>>3817 Monopolies became entrenched around the late 1800s before the formation of our modern credit system. A credit system which Lenin nor Marx could not commentate on as the the gold standard had not been dropped in place of the US dollar yet. Libya's threat to the US dollar would lower the demand for the US dollar and weaken its purchasing power. The US has a trade deficit, thus its dollars flood foreign markets, particularly those which it extracts value from. Its military opens up new markets and creates more capital in the process of capital accumulation. Michael Hudson explains this much better than I can, and he is foremost the leading economist in formulation of American imperialism and the debt economy.

Linear Algebra General /LA/ Comrade 08/24/2020 (Mon) 21:27:33 No. 3446 [Reply] [Last]
-Linear Algebra General- Welcome to /LA/ comrades. In this thread we will work together more or less in line with the MIT OCW Linear Algebra syllabus. The OCW page can be found here: https://ocw.mit.edu/courses/mathematics/18-06-linear-algebra-spring-2010/index.htm On the OCW page you can find the calendar, recommended readings, lectures, and problem sets and exams. The lectures are done by Gilbert Strang who also wrote the recommended textbook. I think he is a very good instructor and I believe you should certainly give his lectures a watch if you are interested in learning more. The Calendar is divided into 40 sessions which correspond to 40 assigned readings and lectures. There are 10 problem sets and 4 exams with all the solutions online. This thread will serve as a place to discuss lectures, readings, and, probably most usefully, ask other anons for help on problem sets or exams.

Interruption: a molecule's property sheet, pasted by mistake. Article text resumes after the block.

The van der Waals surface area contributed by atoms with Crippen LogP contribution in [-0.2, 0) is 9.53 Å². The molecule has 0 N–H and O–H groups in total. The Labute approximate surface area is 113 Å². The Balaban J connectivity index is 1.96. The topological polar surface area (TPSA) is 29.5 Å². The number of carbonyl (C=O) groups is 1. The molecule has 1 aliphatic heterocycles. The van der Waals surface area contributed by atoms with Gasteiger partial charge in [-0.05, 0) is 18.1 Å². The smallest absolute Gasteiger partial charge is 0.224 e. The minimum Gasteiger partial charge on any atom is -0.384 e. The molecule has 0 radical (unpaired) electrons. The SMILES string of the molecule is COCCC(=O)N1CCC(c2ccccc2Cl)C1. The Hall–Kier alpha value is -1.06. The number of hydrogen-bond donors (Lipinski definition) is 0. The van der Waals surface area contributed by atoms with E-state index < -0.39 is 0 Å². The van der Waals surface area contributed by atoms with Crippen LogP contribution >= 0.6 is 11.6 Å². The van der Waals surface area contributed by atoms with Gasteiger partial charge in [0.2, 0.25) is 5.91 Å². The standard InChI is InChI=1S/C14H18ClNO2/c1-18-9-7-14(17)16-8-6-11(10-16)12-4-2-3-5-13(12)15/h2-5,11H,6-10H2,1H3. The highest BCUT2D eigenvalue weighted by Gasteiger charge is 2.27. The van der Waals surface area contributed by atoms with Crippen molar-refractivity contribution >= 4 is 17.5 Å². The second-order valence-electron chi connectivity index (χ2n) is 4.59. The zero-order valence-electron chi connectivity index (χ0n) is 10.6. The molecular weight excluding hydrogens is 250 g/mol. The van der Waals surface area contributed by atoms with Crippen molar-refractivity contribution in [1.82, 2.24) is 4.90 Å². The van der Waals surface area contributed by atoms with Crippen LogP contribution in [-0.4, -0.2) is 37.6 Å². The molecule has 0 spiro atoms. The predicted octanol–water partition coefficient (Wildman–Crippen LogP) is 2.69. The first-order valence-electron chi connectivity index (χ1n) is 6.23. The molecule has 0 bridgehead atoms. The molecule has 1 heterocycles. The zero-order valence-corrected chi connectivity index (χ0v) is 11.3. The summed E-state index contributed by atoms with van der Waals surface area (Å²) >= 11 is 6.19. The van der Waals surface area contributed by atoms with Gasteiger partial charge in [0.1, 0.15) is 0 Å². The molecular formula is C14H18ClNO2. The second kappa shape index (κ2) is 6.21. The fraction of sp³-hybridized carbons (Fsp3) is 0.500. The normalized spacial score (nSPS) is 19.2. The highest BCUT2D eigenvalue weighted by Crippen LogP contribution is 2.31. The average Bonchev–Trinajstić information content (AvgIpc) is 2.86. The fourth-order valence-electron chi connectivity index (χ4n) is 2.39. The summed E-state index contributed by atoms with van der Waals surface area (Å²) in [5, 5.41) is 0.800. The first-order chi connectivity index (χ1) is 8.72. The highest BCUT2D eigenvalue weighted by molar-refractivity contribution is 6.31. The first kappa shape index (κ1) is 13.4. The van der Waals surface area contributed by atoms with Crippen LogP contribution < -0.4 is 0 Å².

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>>3759 Thank you anon this was actually very helpful. I appreciate you taking the time to lay this out for me.
>>3760 You're very welcome, I won't be doing the course but will check here regularly to help the best I can!
What's the point of learning this bourgeois mathematics? How will it ever help the working class?
>>3808 This is the language of how the planet is *actually* run. Without this we would never be able to run world wide distribution networks (read Cockshott)
>>3808 I hope you're baiting lol

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Comrade 05/13/2020 (Wed) 16:07:07 No. 1603 [Reply] [Last]
I'm looking for book recommendations on Operaismo, Operation Gladio and the Marshall Plan. If anyone has suggestions, then it would be much appreciated.
here's the obvious one
>>1603 Are these letters soyfacing?
>>3791 Brain damage as a result of forced memes.
>>1603 These are not books entirely about what you requested but there is good info on Operation Gladio and the Marshall Plan in these PDFs
>>3791 someone make a tronti soyfacing wojak >>3797 thank you! I really appreciate it

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The truth about Stalin Comrade 07/15/2020 (Wed) 17:34:14 No. 2473 [Reply] [Last]